MUPs, accidents and a city that just doesn’t care

On Tuesday, I came across an incident on the multi-use path along the western side of the canal. A woman was hurt. She was on a stretcher about to be loaded into an ambulance. She was sitting upright and it looked like an injury to her arm. (I did not stick around to watch; no one needs or deserves the rubbernecking.)

There was a young man standing on the grass, watching, a bike lying on the grass at his feet. I don’t know what happened and I doubt there will be any coverage of this event, but, naturally, I wonder what happened. The MUP was quite busy, lots of people walking, biking, jogging and rollerblading. It’s easy to guess that there was a collision, possible a bike hitting a pedestrian.

I’ll admit it; I have a selfish reason for not wanting to see a bicyclist hit a pedestrian. The city and much of our community likes to pit bicycles against pedestrians. Incidents between a pedestrian and cyclist tend to gets a disproportionate amount coverage, often with bikes painted as some kind of menace.

(Meanwhile, drivers keep injuring and killing people with alarming frequency, and we give a communal shrug.)

However, I am not going to go out of my way to defend someone on a bike who hits a pedestrian. There are very few accidents on our roads, sidewalks or MUPs (though considering the shape the MUPs are in, it’s certainly possible this was an accident). Negligence isn’t an accident; it’s recklessness.

I don’t actually know who was at fault but I know who is responsible. We are.

It’s the same refrain, over and over again. We do not build safe infrastructure. We do not provide sufficient safe space for all road, sidewalk and path users. We create these situations. We as a city. We as a community.

The MUPs are the NCC’s responsibility. They’re multi-use, but bikes must yield to pedestrians (they also aren’t supposed to go more than 20 km/hr…for all those bikes with speedometers). These paths get a lot of use. A lot. The NCC has not devoted enough space for bikes and pedestrians. They have, however, built a freeway along a national heritage site. They need to realize they are intentionally putting people in harm’s way.

The city shares blame here, too. The city relies on the NCC’s paths as our bike network. These paths are often referred to as bike paths, but they’re not. The city encourages bikes to use them, but they shouldn’t. Congestion and irritation ensues.

Bikes could, of course, hop onto the road. The driveway is right there. I sometimes choose that over the MUP. But it’s dangerous, too. It’s built for speed and its a commuting artery. Drivers don’t seem happy about bikes on the road.

The city has another option; they could build proper bike infrastructure. They’ve promised to do that, but, of course, the city is, as a corporate entity, liars. They proposed a bike route along O’Connor. This is one block over from Colonel By and the MUP. This could help to get bikes off the MUP (especially if they could connect it to Pretoria Bridge).

But the city is in the process of cancelling these plans. The bikelanes will be built, but they’ll Glebe. There will be no bike infrastructure from Glebe to Fifth or to Holmwood. It was right around Glebe (or where Glebe would connect with the MUP) that this incident happened.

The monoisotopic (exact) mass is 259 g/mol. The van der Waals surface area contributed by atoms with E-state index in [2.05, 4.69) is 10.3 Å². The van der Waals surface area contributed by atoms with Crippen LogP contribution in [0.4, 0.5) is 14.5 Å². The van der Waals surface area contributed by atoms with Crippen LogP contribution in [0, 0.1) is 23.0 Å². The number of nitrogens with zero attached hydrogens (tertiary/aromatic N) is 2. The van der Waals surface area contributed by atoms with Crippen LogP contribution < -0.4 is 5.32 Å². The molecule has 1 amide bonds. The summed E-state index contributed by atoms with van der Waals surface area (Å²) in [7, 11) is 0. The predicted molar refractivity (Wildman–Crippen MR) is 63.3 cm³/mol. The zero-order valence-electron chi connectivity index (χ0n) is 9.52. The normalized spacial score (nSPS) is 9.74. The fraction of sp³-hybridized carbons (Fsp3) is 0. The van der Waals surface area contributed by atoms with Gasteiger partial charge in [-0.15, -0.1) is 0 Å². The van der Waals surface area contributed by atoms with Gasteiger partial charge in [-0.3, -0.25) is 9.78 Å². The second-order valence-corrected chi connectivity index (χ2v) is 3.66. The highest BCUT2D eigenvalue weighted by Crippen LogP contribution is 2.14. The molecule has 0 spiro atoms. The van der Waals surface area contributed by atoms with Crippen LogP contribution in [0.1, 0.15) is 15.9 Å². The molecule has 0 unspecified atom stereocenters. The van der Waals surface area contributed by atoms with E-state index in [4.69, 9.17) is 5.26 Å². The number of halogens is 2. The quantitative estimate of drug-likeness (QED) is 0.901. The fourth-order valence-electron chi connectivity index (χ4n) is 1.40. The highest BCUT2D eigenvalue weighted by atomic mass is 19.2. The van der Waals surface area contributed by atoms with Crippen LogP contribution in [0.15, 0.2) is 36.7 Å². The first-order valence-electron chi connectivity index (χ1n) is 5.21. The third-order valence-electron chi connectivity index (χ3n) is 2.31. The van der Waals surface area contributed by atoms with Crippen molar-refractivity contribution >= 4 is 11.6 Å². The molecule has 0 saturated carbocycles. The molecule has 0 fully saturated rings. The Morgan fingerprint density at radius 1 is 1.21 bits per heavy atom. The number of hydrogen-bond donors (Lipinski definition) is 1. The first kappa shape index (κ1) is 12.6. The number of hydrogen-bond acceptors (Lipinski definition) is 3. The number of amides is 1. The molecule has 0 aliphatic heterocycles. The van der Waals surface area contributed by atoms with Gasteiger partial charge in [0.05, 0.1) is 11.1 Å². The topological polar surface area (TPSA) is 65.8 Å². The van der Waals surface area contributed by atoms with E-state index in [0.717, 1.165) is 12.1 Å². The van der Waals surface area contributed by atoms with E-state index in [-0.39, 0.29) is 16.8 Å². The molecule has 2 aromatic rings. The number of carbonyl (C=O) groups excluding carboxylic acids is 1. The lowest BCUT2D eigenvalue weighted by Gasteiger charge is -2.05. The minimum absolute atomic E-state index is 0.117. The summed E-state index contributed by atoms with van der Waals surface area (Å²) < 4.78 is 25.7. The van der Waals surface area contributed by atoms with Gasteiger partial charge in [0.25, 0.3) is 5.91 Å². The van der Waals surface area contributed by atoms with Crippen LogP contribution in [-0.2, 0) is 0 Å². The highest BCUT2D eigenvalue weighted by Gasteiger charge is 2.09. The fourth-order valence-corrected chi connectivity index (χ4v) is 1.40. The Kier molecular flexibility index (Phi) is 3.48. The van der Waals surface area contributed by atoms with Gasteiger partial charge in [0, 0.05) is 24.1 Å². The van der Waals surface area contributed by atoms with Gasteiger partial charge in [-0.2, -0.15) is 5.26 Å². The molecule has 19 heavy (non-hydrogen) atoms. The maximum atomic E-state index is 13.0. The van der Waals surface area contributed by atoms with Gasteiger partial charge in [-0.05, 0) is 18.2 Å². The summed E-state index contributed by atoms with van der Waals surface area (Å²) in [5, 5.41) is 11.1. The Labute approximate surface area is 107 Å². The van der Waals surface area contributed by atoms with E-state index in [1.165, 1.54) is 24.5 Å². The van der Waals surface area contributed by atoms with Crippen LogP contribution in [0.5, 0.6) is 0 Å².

Again, I don’t know if it was a bike that caused the injury. However, it is quite easy to see how the city–by not providing proper bike infrastructure in a bike-heavy area–is asking for collisions.

But the city doesn’t care about pedestrian or bike safety. They care about parking and driving really fast.

No bike lanes or how good is no infrastructure?

Recently, I wrote about the proposed bike lanes on O’Connor. It seemed like a worthy endeavour. We’re seeing more and more bikes on our streets and we definitely need more infrastructure, especially north-south infrastructure. Personally, I’d never really envisioned O’Connor as the place for bike infrastructure. There’s not a whole lot there. It’d be far better to have bike lanes on Bank Street, a true main street where there are more places to go.

Though I’m still supportive of this plan, I was worried that it could be used as an argument against any further infrastructure.

The other day, it came out that the city might be having second thoughts about this project. Perhaps the most amusing aspect of this development is that I began getting concern-trolled by a “Cyclist-hating-cyclist” on Twitter (code for a vehicular cyclist who doesn’t want anyone to partake in bicycling unless they do it his way). You see, Ottawa already had enough bike infrastructure, and we should all just shut up about the fact that even the tiniest concession to cyclists (and pedestrians!) might be getting watered down or nixed.

This was a new one. I’ve heard sub-standard development as an argument against new development, but never had I heard cancelling development projects as an argument against new development. Sometimes, Ottawa is really screwed up.

Department of Bad Timing

Starting today and continuing to May 14, city residents are invited to provide their thoughts on a proposed bike path connection* between the segregated bike lane on Laurier and the multi-use pathway along Albert Street. It would seem to require some sidewalk biking, and would put cyclists on the wrong side of Slater. Also, you can’t actually ride your bike all the way. You have to walk across the Slater/Bronson intersection. The route goes thusly:


So that’s what we’re invited to talk about today, funneling cyclists through the Slater/Bronson intersection. Then this happened:

That’s probably not how the city wanted to kick off this discussion.

[H/T: Cassandra Fulgham]

*To be clear, this isn’t really a bike path nor is it a connection, but I digress.